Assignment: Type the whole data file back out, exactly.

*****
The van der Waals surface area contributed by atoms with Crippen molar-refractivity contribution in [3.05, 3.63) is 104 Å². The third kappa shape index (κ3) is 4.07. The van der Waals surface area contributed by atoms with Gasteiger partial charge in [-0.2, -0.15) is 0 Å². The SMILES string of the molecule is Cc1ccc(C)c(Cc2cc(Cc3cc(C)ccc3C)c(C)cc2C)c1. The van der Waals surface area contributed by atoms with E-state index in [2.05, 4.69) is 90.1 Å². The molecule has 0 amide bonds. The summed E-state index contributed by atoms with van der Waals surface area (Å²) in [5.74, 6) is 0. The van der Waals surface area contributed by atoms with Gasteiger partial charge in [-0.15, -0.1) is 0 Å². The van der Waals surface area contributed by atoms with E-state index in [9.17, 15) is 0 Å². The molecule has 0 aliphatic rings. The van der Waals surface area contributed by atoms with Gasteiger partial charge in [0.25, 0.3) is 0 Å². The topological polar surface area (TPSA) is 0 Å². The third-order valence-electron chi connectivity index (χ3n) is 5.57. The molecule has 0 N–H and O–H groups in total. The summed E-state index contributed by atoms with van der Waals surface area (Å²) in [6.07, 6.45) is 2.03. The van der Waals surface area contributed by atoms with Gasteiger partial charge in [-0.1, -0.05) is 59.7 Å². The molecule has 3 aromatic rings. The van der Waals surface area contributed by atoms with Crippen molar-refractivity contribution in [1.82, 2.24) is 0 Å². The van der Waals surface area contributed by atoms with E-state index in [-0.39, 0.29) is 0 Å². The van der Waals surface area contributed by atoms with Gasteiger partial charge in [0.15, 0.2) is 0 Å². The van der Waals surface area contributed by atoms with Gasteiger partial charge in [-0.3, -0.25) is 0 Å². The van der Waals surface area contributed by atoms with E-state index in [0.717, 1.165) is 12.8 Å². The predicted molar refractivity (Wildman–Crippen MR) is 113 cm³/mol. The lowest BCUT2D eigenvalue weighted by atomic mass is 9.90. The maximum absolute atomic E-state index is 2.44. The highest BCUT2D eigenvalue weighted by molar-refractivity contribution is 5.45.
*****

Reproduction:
The van der Waals surface area contributed by atoms with Crippen molar-refractivity contribution in [3.05, 3.63) is 104 Å². The third kappa shape index (κ3) is 4.07. The van der Waals surface area contributed by atoms with Gasteiger partial charge in [-0.2, -0.15) is 0 Å². The SMILES string of the molecule is Cc1ccc(C)c(Cc2cc(Cc3cc(C)ccc3C)c(C)cc2C)c1. The van der Waals surface area contributed by atoms with E-state index in [2.05, 4.69) is 90.1 Å². The molecule has 0 amide bonds. The summed E-state index contributed by atoms with van der Waals surface area (Å²) in [5.74, 6) is 0. The van der Waals surface area contributed by atoms with Gasteiger partial charge in [-0.15, -0.1) is 0 Å². The van der Waals surface area contributed by atoms with E-state index in [9.17, 15) is 0 Å². The molecule has 0 aliphatic rings. The van der Waals surface area contributed by atoms with Gasteiger partial charge in [0.25, 0.3) is 0 Å². The topological polar surface area (TPSA) is 0 Å². The third-order valence-electron chi connectivity index (χ3n) is 5.57. The molecule has 0 N–H and O–H groups in total. The summed E-state index contributed by atoms with van der Waals surface area (Å²) in [6.07, 6.45) is 2.03. The van der Waals surface area contributed by atoms with Gasteiger partial charge in [-0.1, -0.05) is 59.7 Å². The molecule has 3 aromatic rings. The van der Waals surface area contributed by atoms with Crippen molar-refractivity contribution in [1.82, 2.24) is 0 Å². The van der Waals surface area contributed by atoms with E-state index in [-0.39, 0.29) is 0 Å². The van der Waals surface area contributed by atoms with Gasteiger partial charge in [0.15, 0.2) is 0 Å². The van der Waals surface area contributed by atoms with Gasteiger partial charge in [-0.3, -0.25) is 0 Å². The van der Waals surface area contributed by atoms with E-state index in [0.717, 1.165) is 12.8 Å². The predicted molar refractivity (Wildman–Crippen MR) is 113 cm³/mol. The lowest BCUT2D eigenvalue weighted by atomic mass is 9.90. The maximum absolute atomic E-state index is 2.44. The highest BCUT2D eigenvalue weighted by molar-refractivity contribution is 5.45.